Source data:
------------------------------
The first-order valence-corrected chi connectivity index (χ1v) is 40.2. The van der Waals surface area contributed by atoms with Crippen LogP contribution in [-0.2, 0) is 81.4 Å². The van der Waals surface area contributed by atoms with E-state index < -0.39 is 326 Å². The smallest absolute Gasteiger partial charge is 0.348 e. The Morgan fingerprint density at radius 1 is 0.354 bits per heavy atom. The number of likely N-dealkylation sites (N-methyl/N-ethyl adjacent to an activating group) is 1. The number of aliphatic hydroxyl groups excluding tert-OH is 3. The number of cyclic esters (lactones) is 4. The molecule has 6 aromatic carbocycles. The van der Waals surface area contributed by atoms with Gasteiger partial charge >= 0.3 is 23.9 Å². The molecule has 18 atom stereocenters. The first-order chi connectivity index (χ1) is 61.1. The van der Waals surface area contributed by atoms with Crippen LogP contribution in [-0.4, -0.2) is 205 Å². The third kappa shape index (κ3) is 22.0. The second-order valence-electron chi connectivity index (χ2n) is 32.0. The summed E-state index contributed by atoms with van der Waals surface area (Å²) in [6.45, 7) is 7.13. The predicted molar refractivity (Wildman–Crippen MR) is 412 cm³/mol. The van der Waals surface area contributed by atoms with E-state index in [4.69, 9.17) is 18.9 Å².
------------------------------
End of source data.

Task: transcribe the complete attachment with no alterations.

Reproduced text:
The first-order valence-corrected chi connectivity index (χ1v) is 40.2. The van der Waals surface area contributed by atoms with Crippen LogP contribution in [-0.2, 0) is 81.4 Å². The van der Waals surface area contributed by atoms with E-state index < -0.39 is 326 Å². The smallest absolute Gasteiger partial charge is 0.348 e. The Morgan fingerprint density at radius 1 is 0.354 bits per heavy atom. The number of likely N-dealkylation sites (N-methyl/N-ethyl adjacent to an activating group) is 1. The number of aliphatic hydroxyl groups excluding tert-OH is 3. The number of cyclic esters (lactones) is 4. The molecule has 6 aromatic carbocycles. The van der Waals surface area contributed by atoms with Gasteiger partial charge >= 0.3 is 23.9 Å². The molecule has 18 atom stereocenters. The first-order chi connectivity index (χ1) is 61.1. The van der Waals surface area contributed by atoms with Crippen LogP contribution in [-0.4, -0.2) is 205 Å². The third kappa shape index (κ3) is 22.0. The second-order valence-electron chi connectivity index (χ2n) is 32.0. The summed E-state index contributed by atoms with van der Waals surface area (Å²) in [6.45, 7) is 7.13. The predicted molar refractivity (Wildman–Crippen MR) is 412 cm³/mol. The van der Waals surface area contributed by atoms with E-state index in [4.69, 9.17) is 18.9 Å².